6 Replies Latest reply on Nov 15, 2011 8:46 AM by Tim_Ballering

    Inventory control


      How do most folks handle inventory control. i.e. You have six widgets in stock. You sell one, now reduce widgets in stock to five.


      I have done this at the transaction level for a project that had relatively few, but very large, widgets with typically one or two widgets per order and only a handful of transaction per day by scripting the reduction of quantity as each sale was processed.


      The current project I am working on has many types of widgets with many widgets to an order, in a retail type enviroment with multiple people processing orders at the same time.


      I fear adjusting inventory as the transactions were processed using a script would slow down the transaction process under load. I could see doing this in periodic batches but fear selling more widgets than we have on hand at some point. Or would this be best handled by using a relationship?


      Tim Ballering

        • 1. Re: Inventory control



          I would be careful to test for record locks in this high traffic environment, to make sure you don't have two or more people trying to write the stock particular widget at the same time. One the other hand if you are just reducing the stock, by the ordered amount, it should go pretty snappy. You could also run a script periodically (server-side) that would go back and add up all the transactions during a given period and make an adjustment and/or report any variances. How many committed transactions an hour are we talking about?


          Vince Dolan

          • 2. Re: Inventory control



            See whether this link useful to you..   I am also searching for something in this line for my project.






            • 3. Re: Inventory control



              300 and 301 are the errors codes you are searching for. If you trap them, you can loop back and try again, until you are greeted with success, or send or display a warning email or dialog.


              Vince Dolan

              • 4. Re: Inventory control

                user946 wrote:

                300 and 301 are the errors codes you are searching for. If you trap them, you can loop back and try again, until you are greeted with success, or send or display a warning email or dialog.


                Yes. Error 301 (record lock) is the most commonly anticipated issue. However, if you're going to test for error 300 (which is a locked file) it would make sense to check also for 302 (table lock) and 303 (schema lock).


                That said, assuming the data design is such that long-duration locks on the stock control records are not likely (eg the values are in separate tables that are only updated by script and each scripted update immediately commits the change), any delays due to record locking can be expected to be negligible.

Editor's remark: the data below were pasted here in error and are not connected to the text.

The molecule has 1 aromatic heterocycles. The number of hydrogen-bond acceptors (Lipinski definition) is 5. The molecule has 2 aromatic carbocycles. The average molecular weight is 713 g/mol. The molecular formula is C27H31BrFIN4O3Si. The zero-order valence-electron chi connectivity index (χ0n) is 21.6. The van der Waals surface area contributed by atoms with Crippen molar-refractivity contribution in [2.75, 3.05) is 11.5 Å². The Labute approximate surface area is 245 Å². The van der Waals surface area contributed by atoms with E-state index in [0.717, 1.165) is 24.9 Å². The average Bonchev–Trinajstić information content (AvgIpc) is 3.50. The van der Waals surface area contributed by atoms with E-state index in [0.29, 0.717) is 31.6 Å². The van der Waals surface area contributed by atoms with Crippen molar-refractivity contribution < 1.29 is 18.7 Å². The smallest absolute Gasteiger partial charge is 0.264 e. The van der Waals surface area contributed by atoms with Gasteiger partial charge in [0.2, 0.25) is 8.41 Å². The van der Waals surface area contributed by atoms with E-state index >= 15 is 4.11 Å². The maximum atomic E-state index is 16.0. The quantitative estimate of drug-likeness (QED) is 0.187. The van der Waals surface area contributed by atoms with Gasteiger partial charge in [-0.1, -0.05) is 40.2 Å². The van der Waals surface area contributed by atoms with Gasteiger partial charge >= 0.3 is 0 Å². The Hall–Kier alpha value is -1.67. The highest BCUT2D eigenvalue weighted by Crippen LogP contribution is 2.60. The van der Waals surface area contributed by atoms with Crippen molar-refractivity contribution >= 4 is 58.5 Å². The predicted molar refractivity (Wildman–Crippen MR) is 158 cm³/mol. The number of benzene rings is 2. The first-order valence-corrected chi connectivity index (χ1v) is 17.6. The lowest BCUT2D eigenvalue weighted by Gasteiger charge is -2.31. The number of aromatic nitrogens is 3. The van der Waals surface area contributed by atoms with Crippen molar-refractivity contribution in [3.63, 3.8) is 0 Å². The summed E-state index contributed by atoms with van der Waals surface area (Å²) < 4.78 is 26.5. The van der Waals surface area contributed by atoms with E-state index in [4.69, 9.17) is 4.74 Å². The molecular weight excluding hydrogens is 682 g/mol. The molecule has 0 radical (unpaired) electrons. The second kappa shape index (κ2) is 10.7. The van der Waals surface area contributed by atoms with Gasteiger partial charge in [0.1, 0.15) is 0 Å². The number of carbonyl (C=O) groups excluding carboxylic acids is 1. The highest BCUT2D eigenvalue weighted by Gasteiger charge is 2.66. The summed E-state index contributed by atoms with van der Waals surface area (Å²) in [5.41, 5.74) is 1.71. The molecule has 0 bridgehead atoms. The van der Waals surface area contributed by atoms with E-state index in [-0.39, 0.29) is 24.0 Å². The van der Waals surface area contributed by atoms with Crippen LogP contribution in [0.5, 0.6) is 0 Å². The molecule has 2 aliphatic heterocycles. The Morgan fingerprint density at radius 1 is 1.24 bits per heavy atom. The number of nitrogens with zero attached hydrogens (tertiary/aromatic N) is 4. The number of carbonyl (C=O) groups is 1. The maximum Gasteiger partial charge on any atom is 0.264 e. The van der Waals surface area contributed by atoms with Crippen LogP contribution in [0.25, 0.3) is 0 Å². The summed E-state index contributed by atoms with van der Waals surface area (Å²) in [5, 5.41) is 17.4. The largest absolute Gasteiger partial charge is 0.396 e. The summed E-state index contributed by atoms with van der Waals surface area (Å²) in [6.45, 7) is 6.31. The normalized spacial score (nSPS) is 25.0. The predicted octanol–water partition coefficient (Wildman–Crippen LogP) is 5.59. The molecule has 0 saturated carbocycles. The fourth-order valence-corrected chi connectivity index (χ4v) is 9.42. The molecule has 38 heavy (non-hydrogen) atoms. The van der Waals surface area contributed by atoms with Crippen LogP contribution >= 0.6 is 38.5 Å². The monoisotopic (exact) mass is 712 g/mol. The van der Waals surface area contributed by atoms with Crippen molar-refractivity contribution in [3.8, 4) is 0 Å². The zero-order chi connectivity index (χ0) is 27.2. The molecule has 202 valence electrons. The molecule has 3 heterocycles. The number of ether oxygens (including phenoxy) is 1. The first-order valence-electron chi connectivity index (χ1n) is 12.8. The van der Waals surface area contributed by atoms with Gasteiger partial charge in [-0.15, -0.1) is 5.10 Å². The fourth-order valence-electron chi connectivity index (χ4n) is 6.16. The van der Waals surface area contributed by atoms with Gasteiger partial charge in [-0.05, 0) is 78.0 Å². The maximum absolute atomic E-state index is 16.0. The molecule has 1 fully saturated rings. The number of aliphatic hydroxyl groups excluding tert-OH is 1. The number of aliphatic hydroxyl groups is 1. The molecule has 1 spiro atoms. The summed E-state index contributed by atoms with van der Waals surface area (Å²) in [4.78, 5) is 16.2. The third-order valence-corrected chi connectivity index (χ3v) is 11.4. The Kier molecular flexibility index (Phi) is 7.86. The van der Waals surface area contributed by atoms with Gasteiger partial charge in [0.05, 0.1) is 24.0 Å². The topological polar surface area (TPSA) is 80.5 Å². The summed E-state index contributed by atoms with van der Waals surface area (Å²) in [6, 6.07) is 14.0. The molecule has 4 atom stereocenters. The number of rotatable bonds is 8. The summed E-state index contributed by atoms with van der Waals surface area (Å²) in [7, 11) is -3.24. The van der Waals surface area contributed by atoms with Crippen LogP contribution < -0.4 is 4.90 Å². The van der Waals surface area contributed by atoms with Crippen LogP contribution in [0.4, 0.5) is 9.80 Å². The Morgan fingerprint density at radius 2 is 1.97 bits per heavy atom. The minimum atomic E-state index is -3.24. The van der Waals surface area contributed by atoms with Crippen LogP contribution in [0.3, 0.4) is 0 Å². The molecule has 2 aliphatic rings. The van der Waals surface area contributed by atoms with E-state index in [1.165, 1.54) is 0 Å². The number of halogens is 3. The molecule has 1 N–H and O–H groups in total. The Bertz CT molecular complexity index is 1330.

By contrast, if you implement stock calculations in real time using related data, there will be cumulative delays as the number of transactions (and therefore the number of related records to be aggregated) increases. In general, real-time aggregation, whether by summary fields or unstored calculations is great for moderate record counts, but less so from a performance perspective when the volume of data is (or will become) large.


                Tim, from that point of view, I think you're already on the right track for this task - ie given the size of the data set, a transactional approach using scripted updates is a good fit. But you will need to implement it in a way that minimizes the impacts of user conflicts (eg that breaks out to dedicated separate tables for stock-on-hand numbers) and gracefully/efficiently handles error conditions so that discrepancies aren't introduced.





                R J Cologon, Ph.D.

                FileMaker Certified Developer

                Author, FileMaker Pro 10 Bible

                NightWing Enterprises, Melbourne, Australia



                • 5. Re: Inventory control



                  The way we do it is basically how Ray and I have describe it, but with one addition (that may or may not be necessary, depending on how tighly you coded your transaction script). We set it up to remove and add inventory with each transaction, but also create an audit trail of related records, that then are used by a nightly server-side script, that basically checks the transaction's work and reports any variances (this rarely happens, but does couple times a year). This hybrid approach, satifies both the inner FileMaker Geek in me and inner Operations Geek in the rest of our folks.


                  Vince Dolan

                  1 of 1 people found this helpful
                  • 6. Re: Inventory control

                    Thanks Vince and Ray. 


                    First for confirming that scripted is the way to go.


                    And more importantly the warning about the record locking gotcha that I would have discovered on my own, but only AFTER it broke


                    I like the audit table idea and will incorporate that too.  If something does break we should find it at the end of the day rather than after it is too late to correct for properly.


                    Now off to making it work.  But I may be back with a follow up quest or two.




                    Tim Ballering